Future cash flows (FCFs) are forecasted by calculating the Free Cash Flow, which is the cash flow available to investors after accounting for capital expenditures (Capex), working capital changes, and taxes.

For example, consider a company investing in new machinery, to facilitate understanding, here are the data assumptions to consider:

1. EBIT: \$300,000
2. Tax Rate: 26.5%
3. Depreciation: \$100,000
4. Capex: \$1,000,000 (initial investment)
5. Change in Working Capital: \$0 (assumed for simplicity)

FCF = EBIT(1−Tax Rate) + Depreciation – Capex − Change in Working Capital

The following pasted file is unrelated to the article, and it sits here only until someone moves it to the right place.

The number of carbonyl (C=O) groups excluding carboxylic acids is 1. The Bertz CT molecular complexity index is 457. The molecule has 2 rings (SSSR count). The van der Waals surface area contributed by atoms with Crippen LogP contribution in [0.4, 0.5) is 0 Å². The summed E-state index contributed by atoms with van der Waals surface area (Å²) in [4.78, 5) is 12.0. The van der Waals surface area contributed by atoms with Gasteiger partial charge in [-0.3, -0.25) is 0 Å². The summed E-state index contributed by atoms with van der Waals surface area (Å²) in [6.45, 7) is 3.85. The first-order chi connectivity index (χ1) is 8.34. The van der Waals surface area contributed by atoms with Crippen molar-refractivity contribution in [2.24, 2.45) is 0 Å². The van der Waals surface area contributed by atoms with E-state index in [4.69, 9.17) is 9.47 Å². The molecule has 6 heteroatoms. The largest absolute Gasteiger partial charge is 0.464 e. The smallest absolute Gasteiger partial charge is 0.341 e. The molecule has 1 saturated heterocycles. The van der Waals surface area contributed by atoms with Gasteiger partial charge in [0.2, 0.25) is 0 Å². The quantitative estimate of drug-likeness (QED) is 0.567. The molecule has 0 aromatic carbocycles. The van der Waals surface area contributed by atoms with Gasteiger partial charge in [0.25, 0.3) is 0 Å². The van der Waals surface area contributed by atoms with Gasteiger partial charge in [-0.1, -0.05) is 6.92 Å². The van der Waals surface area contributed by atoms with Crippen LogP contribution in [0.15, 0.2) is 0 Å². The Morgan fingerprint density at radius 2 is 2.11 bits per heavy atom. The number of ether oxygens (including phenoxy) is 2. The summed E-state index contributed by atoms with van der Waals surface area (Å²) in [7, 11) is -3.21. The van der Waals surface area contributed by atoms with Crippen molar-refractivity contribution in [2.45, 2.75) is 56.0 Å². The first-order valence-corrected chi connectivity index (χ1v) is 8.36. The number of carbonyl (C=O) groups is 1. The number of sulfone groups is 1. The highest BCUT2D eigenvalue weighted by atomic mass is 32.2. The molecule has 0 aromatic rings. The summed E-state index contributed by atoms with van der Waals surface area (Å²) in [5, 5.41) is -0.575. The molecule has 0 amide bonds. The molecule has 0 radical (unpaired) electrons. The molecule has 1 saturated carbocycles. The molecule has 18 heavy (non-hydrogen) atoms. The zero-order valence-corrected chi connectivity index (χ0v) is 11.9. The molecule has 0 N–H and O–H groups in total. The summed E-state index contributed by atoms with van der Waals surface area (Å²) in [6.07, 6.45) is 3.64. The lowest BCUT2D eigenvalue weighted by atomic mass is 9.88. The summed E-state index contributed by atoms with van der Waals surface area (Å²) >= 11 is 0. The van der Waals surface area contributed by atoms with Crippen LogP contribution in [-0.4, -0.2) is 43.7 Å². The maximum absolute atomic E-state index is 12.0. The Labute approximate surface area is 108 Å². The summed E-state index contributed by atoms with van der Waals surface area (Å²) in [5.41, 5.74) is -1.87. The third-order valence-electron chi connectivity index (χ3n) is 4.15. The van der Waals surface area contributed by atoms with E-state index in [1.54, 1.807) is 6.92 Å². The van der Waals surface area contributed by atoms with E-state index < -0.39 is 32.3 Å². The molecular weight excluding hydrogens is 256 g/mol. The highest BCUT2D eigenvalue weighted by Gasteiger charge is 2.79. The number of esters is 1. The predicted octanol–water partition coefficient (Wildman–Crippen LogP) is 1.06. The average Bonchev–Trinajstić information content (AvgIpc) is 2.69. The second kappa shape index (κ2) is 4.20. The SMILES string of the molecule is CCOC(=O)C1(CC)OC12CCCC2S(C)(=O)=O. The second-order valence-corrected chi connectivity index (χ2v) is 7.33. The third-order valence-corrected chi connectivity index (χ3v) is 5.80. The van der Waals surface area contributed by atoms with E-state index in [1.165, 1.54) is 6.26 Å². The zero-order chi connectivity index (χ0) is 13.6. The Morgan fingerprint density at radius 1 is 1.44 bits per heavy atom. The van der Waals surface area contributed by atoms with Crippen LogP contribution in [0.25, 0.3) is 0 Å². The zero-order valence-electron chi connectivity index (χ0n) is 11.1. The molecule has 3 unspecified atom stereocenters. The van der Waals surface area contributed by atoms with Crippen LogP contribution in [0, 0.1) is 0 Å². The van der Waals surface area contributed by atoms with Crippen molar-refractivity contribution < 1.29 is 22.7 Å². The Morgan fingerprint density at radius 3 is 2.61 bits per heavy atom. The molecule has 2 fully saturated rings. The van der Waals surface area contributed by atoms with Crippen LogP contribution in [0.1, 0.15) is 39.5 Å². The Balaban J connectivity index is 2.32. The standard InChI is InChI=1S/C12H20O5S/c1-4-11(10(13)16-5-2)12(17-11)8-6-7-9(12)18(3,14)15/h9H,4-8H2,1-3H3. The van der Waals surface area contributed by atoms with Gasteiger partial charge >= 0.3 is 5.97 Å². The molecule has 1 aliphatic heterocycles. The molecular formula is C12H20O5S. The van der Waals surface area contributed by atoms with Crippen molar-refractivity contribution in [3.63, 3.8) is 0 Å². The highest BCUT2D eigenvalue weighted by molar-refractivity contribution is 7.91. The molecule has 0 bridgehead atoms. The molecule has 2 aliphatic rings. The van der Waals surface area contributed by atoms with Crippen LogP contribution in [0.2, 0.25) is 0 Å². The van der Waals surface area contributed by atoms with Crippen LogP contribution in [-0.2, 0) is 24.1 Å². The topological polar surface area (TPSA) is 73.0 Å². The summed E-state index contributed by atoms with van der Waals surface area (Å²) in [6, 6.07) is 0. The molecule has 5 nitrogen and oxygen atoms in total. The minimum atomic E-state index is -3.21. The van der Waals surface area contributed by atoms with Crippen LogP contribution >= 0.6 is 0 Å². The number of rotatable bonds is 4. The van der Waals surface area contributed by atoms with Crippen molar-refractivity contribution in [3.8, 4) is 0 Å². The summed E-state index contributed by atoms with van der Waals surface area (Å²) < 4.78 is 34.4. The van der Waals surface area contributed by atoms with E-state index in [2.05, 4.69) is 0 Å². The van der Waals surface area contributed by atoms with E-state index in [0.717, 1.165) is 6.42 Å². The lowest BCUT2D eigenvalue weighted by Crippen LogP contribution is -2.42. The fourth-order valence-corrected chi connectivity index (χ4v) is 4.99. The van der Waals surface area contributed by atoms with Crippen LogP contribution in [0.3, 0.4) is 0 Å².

FCF=300,000 × (1−0.265) + 100,000 − 1,000,000 − 0

FCF=(300,000×0.735) + 100,000 − 1,000,000

FCF=220,500 + 100,000−1,000,000

FCF=320,500−1,000,000

FCF = −679,500

In this scenario, the company initially faces a hefty negative free cash flow of \$679,500, thanks to the big spend on new machinery. But don't let that scare you—this is a classic case of spending money to make money. The positive EBIT and depreciation tell us that, over time, as the company rakes in more revenue, that big investment in machinery is going to start paying off, flipping the cash flow to positive. This is a prime example of why timing and scale of cash flows are crucial when you're sizing up an investment. It's not just about the numbers now—it's about the potential down the road.

2. Determining the Discount Rate